The Fed drives away the specter of inflation with controlled rate hikes

In the opinion of the American monetary authority, the upward seasonality will give way to price increases of around 2%, before justifying its intention not to move interest rates close to zero until the end of 2023.


The approval of the third stimulus programThe first of the Biden Administration, endowed with 1.9 trillion dollars, has itself generated a heated debate among economists and market analysts about whether or not the specter of inflation in the US will reappear. The volume of subsidies, the predominant condition of direct aid to citizens and, consequently, the enormous catapult that this greater income capacity will imply on the availability of spending by Americans throughout this exercise of activity take-off, has sounded the alarms about a substantial increase in prices. The expectations of the Federal Reserve, in its latest economic report, admits this upward trend. Until placing them at an unknown level in seven years. Specifically, at 3.1% in February, as witnessed by the survey on consumption carried out by the New York Fed. The highest level since July 2014, the year in which the American economy reached the cruising speed of the cycle between crises, which began with the credit-crunch of 2008 and culminated in the Great Pandemic. The longest period of prosperity in the recent history of the world’s leading economy.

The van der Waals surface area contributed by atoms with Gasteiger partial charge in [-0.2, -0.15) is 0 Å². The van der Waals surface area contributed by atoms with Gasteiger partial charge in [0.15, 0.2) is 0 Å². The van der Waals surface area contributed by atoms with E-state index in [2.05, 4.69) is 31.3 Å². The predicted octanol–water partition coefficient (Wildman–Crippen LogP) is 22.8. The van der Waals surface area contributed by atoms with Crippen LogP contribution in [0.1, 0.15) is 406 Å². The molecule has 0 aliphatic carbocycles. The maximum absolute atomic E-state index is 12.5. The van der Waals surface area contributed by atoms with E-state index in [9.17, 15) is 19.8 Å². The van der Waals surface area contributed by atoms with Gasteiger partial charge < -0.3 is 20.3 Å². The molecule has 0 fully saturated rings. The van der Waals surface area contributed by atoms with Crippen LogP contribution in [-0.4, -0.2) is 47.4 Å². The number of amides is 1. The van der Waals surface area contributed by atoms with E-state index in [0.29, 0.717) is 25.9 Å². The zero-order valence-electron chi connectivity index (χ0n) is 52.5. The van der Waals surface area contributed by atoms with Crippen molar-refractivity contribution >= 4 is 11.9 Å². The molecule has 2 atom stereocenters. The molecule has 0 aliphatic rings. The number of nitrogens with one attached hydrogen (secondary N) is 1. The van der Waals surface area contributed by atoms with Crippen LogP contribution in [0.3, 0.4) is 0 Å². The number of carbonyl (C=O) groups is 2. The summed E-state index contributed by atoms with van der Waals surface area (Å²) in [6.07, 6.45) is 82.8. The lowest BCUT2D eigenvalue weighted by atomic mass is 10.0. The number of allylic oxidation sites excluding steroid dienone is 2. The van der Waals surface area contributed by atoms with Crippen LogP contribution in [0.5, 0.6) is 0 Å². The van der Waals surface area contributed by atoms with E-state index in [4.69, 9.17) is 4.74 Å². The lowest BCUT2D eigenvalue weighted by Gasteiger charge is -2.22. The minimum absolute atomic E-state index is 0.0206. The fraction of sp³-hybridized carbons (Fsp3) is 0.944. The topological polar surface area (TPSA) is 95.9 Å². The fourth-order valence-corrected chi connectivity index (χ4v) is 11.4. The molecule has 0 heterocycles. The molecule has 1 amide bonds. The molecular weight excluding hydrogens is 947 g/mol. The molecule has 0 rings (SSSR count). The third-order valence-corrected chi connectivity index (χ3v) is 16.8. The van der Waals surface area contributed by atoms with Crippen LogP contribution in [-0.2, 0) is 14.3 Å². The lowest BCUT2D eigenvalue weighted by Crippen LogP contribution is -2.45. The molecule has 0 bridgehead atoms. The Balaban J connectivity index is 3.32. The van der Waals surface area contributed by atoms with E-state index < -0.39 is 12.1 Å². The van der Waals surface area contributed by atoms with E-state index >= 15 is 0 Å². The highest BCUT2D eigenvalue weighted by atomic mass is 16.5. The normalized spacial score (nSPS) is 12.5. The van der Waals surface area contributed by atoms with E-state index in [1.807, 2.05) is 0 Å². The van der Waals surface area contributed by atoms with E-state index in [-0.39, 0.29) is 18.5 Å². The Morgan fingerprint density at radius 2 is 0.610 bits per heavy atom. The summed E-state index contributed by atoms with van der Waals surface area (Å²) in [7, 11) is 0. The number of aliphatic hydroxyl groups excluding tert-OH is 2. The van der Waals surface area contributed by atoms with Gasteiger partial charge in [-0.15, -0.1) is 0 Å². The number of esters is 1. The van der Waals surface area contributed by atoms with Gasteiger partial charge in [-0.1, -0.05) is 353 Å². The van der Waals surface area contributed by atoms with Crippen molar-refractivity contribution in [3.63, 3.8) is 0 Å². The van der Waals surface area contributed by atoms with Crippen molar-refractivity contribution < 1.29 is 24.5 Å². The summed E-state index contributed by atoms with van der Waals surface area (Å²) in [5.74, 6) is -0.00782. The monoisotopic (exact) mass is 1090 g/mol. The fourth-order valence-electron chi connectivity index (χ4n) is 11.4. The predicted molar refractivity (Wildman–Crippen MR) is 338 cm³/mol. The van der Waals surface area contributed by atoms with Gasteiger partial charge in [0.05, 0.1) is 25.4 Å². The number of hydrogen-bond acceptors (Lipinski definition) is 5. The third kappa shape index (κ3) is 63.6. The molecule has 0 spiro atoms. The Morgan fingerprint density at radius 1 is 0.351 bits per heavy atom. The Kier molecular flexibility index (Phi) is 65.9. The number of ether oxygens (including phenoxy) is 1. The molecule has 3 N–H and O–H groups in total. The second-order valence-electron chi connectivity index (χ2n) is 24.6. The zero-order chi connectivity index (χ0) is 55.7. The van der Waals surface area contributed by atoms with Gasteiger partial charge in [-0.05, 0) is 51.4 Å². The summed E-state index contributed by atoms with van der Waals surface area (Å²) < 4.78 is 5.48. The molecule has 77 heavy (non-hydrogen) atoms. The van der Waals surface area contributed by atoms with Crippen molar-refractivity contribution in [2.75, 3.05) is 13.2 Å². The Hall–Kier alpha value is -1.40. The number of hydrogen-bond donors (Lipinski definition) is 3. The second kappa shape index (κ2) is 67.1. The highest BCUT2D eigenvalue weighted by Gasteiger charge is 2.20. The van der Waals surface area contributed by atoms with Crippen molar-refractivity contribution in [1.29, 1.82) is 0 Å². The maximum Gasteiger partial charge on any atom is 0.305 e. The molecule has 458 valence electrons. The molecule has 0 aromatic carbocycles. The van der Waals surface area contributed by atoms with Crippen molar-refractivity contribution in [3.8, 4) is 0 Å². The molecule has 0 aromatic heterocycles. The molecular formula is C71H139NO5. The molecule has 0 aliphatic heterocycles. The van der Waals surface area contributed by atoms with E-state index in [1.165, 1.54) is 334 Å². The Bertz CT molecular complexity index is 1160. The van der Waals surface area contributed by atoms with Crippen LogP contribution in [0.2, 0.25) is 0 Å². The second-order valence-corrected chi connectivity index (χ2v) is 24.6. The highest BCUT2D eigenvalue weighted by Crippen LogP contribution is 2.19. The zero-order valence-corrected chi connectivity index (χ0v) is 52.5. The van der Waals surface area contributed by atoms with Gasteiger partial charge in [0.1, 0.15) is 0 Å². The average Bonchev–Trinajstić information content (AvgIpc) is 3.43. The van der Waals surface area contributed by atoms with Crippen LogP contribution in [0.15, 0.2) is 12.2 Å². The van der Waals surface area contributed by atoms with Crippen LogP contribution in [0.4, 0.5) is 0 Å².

The American monetary authority, however, adds warm cloths to the inflation fever. He insists that these are expectations and that his long-term trend, three years ahead, is that the CPI will remain around 3% for the next three years. And remember that it has followed a trail above 2% since the early 1990s, suggesting that inflation has not exactly been one of the endemic risks of the US economy. A message that also tries to calm the markets. Because the Fed’s monetary policy is based, unlike that of the ECB, dominated exclusively, by statutory mandate, on controlling prices below 2%, on two other parameters that are equally transcendental: the dynamism of GDP and the employment creation. Aspects that take on a special role at a critical time for the activity to take off, conditioned by the health crisis and the evolution of the vaccination campaign, and to recover the, still, 10 million jobs that have been lost since the beginning of the epidemic. And that, at the same time, they are vital so that the increasingly optimistic predictions of the businessmen in the economic future of the country and the analytical predictions of the market are fulfilled, which do not rule out double-digit GDP vigor rates to throughout any of the quarters of this fiscal year.